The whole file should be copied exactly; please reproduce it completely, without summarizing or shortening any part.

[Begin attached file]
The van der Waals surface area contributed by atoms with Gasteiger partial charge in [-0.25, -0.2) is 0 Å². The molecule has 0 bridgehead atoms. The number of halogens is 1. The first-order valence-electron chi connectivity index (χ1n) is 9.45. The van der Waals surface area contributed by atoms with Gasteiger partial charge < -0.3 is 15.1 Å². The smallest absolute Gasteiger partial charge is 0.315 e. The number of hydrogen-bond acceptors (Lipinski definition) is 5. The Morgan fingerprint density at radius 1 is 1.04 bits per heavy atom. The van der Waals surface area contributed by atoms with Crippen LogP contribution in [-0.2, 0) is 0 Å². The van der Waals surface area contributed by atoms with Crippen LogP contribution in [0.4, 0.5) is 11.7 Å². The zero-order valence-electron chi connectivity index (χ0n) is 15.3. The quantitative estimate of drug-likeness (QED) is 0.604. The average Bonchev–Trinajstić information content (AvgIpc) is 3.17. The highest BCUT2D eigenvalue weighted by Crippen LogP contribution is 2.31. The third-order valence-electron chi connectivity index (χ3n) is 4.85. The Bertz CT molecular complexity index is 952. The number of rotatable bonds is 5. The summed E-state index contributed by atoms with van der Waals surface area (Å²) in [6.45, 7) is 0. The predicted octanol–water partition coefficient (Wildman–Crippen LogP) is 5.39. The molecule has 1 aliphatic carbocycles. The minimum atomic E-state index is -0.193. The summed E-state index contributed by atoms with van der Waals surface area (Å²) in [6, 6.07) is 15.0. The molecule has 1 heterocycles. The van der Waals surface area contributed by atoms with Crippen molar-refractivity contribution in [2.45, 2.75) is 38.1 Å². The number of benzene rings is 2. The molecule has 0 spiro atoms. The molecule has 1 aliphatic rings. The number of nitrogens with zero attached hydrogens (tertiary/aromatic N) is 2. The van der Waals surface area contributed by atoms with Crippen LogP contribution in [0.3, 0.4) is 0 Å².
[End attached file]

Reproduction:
The van der Waals surface area contributed by atoms with Gasteiger partial charge in [-0.25, -0.2) is 0 Å². The molecule has 0 bridgehead atoms. The number of halogens is 1. The first-order valence-electron chi connectivity index (χ1n) is 9.45. The van der Waals surface area contributed by atoms with Gasteiger partial charge < -0.3 is 15.1 Å². The smallest absolute Gasteiger partial charge is 0.315 e. The number of hydrogen-bond acceptors (Lipinski definition) is 5. The Morgan fingerprint density at radius 1 is 1.04 bits per heavy atom. The van der Waals surface area contributed by atoms with Crippen LogP contribution in [-0.2, 0) is 0 Å². The van der Waals surface area contributed by atoms with Crippen LogP contribution in [0.4, 0.5) is 11.7 Å². The zero-order valence-electron chi connectivity index (χ0n) is 15.3. The quantitative estimate of drug-likeness (QED) is 0.604. The average Bonchev–Trinajstić information content (AvgIpc) is 3.17. The highest BCUT2D eigenvalue weighted by Crippen LogP contribution is 2.31. The third-order valence-electron chi connectivity index (χ3n) is 4.85. The Bertz CT molecular complexity index is 952. The number of rotatable bonds is 5. The summed E-state index contributed by atoms with van der Waals surface area (Å²) in [6.45, 7) is 0. The predicted octanol–water partition coefficient (Wildman–Crippen LogP) is 5.39. The molecule has 1 aliphatic carbocycles. The minimum atomic E-state index is -0.193. The summed E-state index contributed by atoms with van der Waals surface area (Å²) in [6, 6.07) is 15.0. The molecule has 1 heterocycles. The van der Waals surface area contributed by atoms with Crippen molar-refractivity contribution in [2.45, 2.75) is 38.1 Å². The number of benzene rings is 2. The molecule has 0 spiro atoms. The molecule has 1 aliphatic rings. The number of nitrogens with zero attached hydrogens (tertiary/aromatic N) is 2. The van der Waals surface area contributed by atoms with Crippen LogP contribution in [0.3, 0.4) is 0 Å².